Compiled by Dina Fraenkel

In the Mussaf service of Rosh Hashanah we say, “Today the world was born.” However, our Chachamim tell us that the world was actually created on the 25th of Elul1, so why do we say the world was born on Rosh Hashanah? Rosh Hashanah actually marks the sixth day of Creation – the day that Hashem created man. Why, then, do we commemorate the day man was created, rather than the day the world was created, the day Hashem showed His power to create something from nothing2? In addition, the 25th of Elul was called “one day” instead of “the first day”, signifying that Hashem was “alone in His world” and the world was completely one with Hashem, with no separation.3

Although the uniqueness and magnitude of the 25th of Elul is clearly significant, Rosh Hashanah stands out even more. The creation of man on Rosh Hashanah added a new dimension and connection between Hashem and His world. Man is the only being in both the physical and spiritual worlds that has the ability to choose to accept Hashem as King.4 All of the other creatures, from animals to angels, are linked to Hashem through the act of Creation, not through their free will.

When Hashem created man, He created the possibility of voluntary consent to live according to G-d’s Will, and a conscious decision to accept the unity of Hashem. In Chassidus, this concept is alluded to in the example of a tyrant and a sovereign. Both are absolute rulers, but the tyrant rules without his subject’s consent, by force, while the sovereign is ruler by virtue of his subjects’ acceptance of his rule. They are free to leave his kingdom at any time.5 Man, according to Chassidus, relates to Hashem as a sovereign, choosing Him each year anew as our King.

Man is the only being that has the ability to choose

Why do we need to consciously accept Hashem’s sovereignty? We know that Hashem is an inherent part of every aspect of creation and we are not really able to even fathom the extent of G-d’s unity with the world. So, why is our acceptance so important? G-d created the world in order to have a “dwelling place in this, the lowest, world.”6 It is not enough for Hashem to spread His energy into the lower worlds, but man, who has the dominion over the lower worlds, has to recognize Hashem in his midst and accept Him. This acceptance makes Hashem’s dwelling place complete.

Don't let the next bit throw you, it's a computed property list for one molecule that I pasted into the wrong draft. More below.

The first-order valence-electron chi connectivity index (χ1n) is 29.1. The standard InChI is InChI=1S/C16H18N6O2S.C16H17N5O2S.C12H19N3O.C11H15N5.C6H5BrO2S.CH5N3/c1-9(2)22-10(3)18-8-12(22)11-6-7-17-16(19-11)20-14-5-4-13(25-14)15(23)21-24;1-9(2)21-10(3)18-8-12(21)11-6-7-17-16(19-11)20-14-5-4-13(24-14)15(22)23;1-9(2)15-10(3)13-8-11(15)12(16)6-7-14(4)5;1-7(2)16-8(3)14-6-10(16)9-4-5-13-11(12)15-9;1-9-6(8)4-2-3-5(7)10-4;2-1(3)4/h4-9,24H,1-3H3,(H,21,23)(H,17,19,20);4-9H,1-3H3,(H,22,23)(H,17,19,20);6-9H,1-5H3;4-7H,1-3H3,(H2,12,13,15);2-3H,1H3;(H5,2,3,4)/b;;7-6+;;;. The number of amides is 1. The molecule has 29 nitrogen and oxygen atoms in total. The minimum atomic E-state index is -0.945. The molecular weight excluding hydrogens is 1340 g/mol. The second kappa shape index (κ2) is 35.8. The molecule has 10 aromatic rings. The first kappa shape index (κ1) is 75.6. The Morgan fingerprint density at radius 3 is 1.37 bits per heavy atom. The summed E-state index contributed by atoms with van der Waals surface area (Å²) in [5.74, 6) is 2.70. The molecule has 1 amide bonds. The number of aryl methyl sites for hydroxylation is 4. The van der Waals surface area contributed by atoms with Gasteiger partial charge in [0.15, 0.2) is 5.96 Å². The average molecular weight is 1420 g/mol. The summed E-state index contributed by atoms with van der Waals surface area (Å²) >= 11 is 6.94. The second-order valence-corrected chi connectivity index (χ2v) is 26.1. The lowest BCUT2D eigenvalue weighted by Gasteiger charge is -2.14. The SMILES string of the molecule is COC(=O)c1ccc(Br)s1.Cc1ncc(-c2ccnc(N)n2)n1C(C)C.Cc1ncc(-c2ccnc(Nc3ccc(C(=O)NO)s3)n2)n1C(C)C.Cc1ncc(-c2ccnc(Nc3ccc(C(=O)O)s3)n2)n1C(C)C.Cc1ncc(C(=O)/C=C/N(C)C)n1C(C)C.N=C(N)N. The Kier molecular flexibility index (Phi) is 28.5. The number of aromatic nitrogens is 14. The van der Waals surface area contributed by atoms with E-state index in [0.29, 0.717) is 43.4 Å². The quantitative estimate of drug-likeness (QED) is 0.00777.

Man is also created in order to spread the awareness of Hashem’s unity to all parts of the world. Adam haRishon exercised this power on his first day in the world by telling all of creation: “Come, let us bow down; let us bend the knee before G-d our Maker.”7 By teaching the world about Hashem’s power, we become His partner in creation.8 This perception and power, unique to mankind, makes Rosh Hashanah, the day man was created, stand out above the 25th of Elul, because the potential of man to consciously become one with Hashem overshadowed all of the previous levels of creation.

On Rosh Hashanah, we are correct in saying, “Today the world was born.”, even though the actual world was created on the 25th of Elul. We can understand this by looking at the Talmud and the laws of ritual purity. An incomplete object, or raw material, is not subject to the laws of purity until it is complete.9 Even though the 25th of Elul and the subsequent days revealed Hashem’s great power, these preceeding days were totally eclipsed by the creation of man and the great aspects of G-dliness that were revealed on Rosh Hashanah. By creating man, Hashem created a new definition of existence and the world before this creation did not previously exist. Thus, the anniversary of the creation of man can be considered the anniversary of all of creation.


1. Vayikra Rabbah 29:1; Pirkei deRabbi Eliezer 8:1.
2. Ramban on Bereishis 1:1.
3. Bereishis 1:5; Rashi on Bereishis 1:5; Bereishis Rabbah 83:8.
4. Mishneh Torah, Hilchos Teshuvah, ch. 5.
5. Likkutei Torah, Rosh Hashanah, p. 55b ff.
6. Midrash Tanchuma, Parshas Bechukosai, sec 3; Tanya ch. 33 & 36.
7. Zohar III, 107b; Tehillim 95:6.
8. Shabbos 10a; see Likkutei Sichos, Vol. XV, p. 95 ff.
9. Mishneh Torah, Hilchos Kelim 5:1.